Every owner of a Nespresso machine faces the question: “Why is my Nespresso machine not working properly?” now and then. But the answer is not always easy to find.
I have had my coffee machine for a couple of years, so I’ve been through a lot of Nespresso troubleshooting.
In this guide, I will tell you:
- How to fix common Nespresso machine issues
- How to resolve Nespresso blinking lights
- How to keep your machine in good shape
Let’s dive in!
Nespresso Troubleshooting: The Common Problems
Despite your best efforts, you most likely will run into an issue or two during your Nespresso machine’s life.
That’s the bad news.
The good news?
Most of the issues aren’t serious and are actually really easy to deal with.
In this section, let’s go over the most common issues you might see and how to solve them.
The machine has no pressure
The most likely cause is?
Air in the system.
Air can get into your machine if you:
- Try to make coffee without enough water in the reservoir
- Open the machine before your coffee is fully finished
Luckily the fix is relatively easy:
- First, make sure your water reservoir is full.
- Next, turn your machine on and wait for it to heat up.
- Then open and close the capsule holder without putting a coffee pod in the machine.
- Lastly, push your machine’s biggest coffee button and let the cycle run completely.
- Repeat the last step two or three times or until your machine returns to normal.
The Coffee Tastes Strange or Too Bitter
If your coffee doesn’t taste as usual (or even tastes really bad), it most probably means one thing – clean your machine!
Different types of gunk, such as coffee residue and limescale, can get stuck in your machine. If you don’t clean and descale it regularly, it can start to affect the taste of your coffee. Even worse, it can stop your machine from working.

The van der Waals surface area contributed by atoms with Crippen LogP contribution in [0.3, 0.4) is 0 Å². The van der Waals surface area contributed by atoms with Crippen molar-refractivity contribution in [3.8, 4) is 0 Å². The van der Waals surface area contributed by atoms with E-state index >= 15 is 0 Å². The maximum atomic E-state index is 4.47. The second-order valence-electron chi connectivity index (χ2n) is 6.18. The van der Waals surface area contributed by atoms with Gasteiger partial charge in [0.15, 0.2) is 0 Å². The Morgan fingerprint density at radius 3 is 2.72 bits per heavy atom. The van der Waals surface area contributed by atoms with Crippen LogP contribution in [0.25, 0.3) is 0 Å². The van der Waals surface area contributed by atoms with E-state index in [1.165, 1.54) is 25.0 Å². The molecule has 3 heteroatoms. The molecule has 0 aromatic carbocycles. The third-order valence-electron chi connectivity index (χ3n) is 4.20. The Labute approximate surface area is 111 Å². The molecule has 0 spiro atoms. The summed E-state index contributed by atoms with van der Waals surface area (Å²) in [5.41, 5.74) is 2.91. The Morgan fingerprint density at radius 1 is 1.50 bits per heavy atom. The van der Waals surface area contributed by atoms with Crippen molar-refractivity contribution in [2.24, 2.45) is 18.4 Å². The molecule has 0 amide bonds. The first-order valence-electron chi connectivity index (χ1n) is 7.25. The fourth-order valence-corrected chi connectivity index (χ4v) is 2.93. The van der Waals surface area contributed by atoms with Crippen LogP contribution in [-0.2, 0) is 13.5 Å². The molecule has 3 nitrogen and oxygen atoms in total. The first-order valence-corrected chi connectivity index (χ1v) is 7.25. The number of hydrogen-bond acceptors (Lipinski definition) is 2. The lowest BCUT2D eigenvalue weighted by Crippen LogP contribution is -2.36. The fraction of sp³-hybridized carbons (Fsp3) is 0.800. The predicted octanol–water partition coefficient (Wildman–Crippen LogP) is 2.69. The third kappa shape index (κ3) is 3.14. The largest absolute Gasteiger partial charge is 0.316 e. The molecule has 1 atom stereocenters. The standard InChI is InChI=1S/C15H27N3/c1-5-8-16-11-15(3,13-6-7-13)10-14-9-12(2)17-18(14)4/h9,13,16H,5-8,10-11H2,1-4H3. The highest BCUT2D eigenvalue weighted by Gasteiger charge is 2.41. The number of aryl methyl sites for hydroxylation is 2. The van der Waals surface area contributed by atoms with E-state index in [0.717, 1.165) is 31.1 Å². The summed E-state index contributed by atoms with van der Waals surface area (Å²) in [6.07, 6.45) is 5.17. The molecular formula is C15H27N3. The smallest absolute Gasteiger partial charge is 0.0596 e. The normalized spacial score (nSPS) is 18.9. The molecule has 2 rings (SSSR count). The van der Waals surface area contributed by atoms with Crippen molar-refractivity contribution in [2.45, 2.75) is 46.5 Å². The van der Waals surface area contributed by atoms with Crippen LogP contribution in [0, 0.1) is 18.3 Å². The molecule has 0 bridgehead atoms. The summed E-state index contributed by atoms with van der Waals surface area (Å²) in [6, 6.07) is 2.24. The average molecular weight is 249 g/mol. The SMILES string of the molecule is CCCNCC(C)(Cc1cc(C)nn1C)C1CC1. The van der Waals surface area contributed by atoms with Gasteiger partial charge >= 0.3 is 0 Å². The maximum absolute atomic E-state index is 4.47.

There is a difference between cleaning and descaling.
Descaling will remove the mineral build-up (limescale) from the machine. Now, you don’t need to descale your machine so often. Once in 4-12 months is enough.
However, you can run a cleaning cycle more often. This will remove coffee residue and other dirt from your machine.
Here’s how to clean your Nespresso machine:
- Take out any coffee pod that might be in the machine.
- Take a paper towel and clean the inside of the machine’s head.
- Empty the water tank, clean it thoroughly with soapy water, refill it with fresh water, and put it back.
- Wash the cup holder, drip tray, and capsule container and put them back in their places.
- Put a 34-ounce container under the spout.
- Close the head and lock the machine.
- Turn on the machine and wait until the light is steady.
- Start the cleaning cycle by pushing the button three times within two seconds. It’s usually the brew button, but check the instructions for your model in the manual.
- Wait about 7 minutes until the machine finishes cleaning.
To descale the Nespresso machine, you need to follow these basic steps:
- Remove any leftover capsules from the machine.
- Fill the water tank with a Nespresso descaling solution and 17 ounces of water.
- Place a 34-ounce container under the spout.
- Turn on the machine and wait until it heats up.
- Start the descaling cycle. Different models require different buttons to be pushed for descaling, so refer to the manual of your model.
- After the descaling cycle is finished, rinse the machine with a water-only cycle. You can run a few cycles to make sure there is no chemical residue.
- Wash all removable parts with soapy water (drip tray, water tank, capsule holder, etc.)
- Refill the water tank with fresh water and put it back in its place.
Coffee is not hot enough
Okay, I know that coffee temperature is a personal preference.
But still, sometimes your machine just won’t get your coffee hot enough.
What’s the answer?
That’s a little complicated.
There are really two things you can try to make your coffee hotter:
- Preheat your coffee mug
- Descale your espresso machine
If you put hot coffee in a cold or room temperature mug, the mug will sap heat away from your coffee. That means your coffee will cool down much faster than if your mug is already hot.
So, it’s as easy as filling up your coffee mug with boiling water, waiting for thirty seconds, and then dumping it out.
Descaling your Nespresso coffee machine is a bit more involved.
I would recommend following Nespresso’s instructions for how to descale your exact machine.